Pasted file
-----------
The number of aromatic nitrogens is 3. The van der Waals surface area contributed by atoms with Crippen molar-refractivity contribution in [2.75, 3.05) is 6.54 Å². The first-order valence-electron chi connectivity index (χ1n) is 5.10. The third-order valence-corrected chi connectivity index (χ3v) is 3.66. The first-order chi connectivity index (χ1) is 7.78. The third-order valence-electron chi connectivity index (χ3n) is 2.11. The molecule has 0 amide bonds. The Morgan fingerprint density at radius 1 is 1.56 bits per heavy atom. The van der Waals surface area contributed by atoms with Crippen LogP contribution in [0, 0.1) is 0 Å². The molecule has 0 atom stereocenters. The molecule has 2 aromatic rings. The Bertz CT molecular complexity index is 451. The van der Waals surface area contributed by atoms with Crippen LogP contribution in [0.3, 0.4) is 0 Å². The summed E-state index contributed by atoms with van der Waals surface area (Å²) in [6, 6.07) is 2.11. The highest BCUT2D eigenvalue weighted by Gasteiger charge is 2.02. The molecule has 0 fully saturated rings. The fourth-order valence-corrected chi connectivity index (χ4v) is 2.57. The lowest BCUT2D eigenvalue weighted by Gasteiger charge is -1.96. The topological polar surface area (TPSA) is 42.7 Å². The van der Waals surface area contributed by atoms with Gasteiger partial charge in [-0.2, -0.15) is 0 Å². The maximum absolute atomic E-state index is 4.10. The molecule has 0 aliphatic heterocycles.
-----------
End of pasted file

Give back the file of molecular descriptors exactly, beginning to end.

The number of aromatic nitrogens is 3. The van der Waals surface area contributed by atoms with Crippen molar-refractivity contribution in [2.75, 3.05) is 6.54 Å². The first-order valence-electron chi connectivity index (χ1n) is 5.10. The third-order valence-corrected chi connectivity index (χ3v) is 3.66. The first-order chi connectivity index (χ1) is 7.78. The third-order valence-electron chi connectivity index (χ3n) is 2.11. The molecule has 0 amide bonds. The Morgan fingerprint density at radius 1 is 1.56 bits per heavy atom. The van der Waals surface area contributed by atoms with Crippen LogP contribution in [0, 0.1) is 0 Å². The molecule has 0 atom stereocenters. The molecule has 2 aromatic rings. The Bertz CT molecular complexity index is 451. The van der Waals surface area contributed by atoms with Crippen LogP contribution in [0.3, 0.4) is 0 Å². The summed E-state index contributed by atoms with van der Waals surface area (Å²) in [6, 6.07) is 2.11. The highest BCUT2D eigenvalue weighted by Gasteiger charge is 2.02. The molecule has 0 fully saturated rings. The fourth-order valence-corrected chi connectivity index (χ4v) is 2.57. The lowest BCUT2D eigenvalue weighted by Gasteiger charge is -1.96. The topological polar surface area (TPSA) is 42.7 Å². The van der Waals surface area contributed by atoms with Gasteiger partial charge in [-0.2, -0.15) is 0 Å². The maximum absolute atomic E-state index is 4.10. The molecule has 0 aliphatic heterocycles.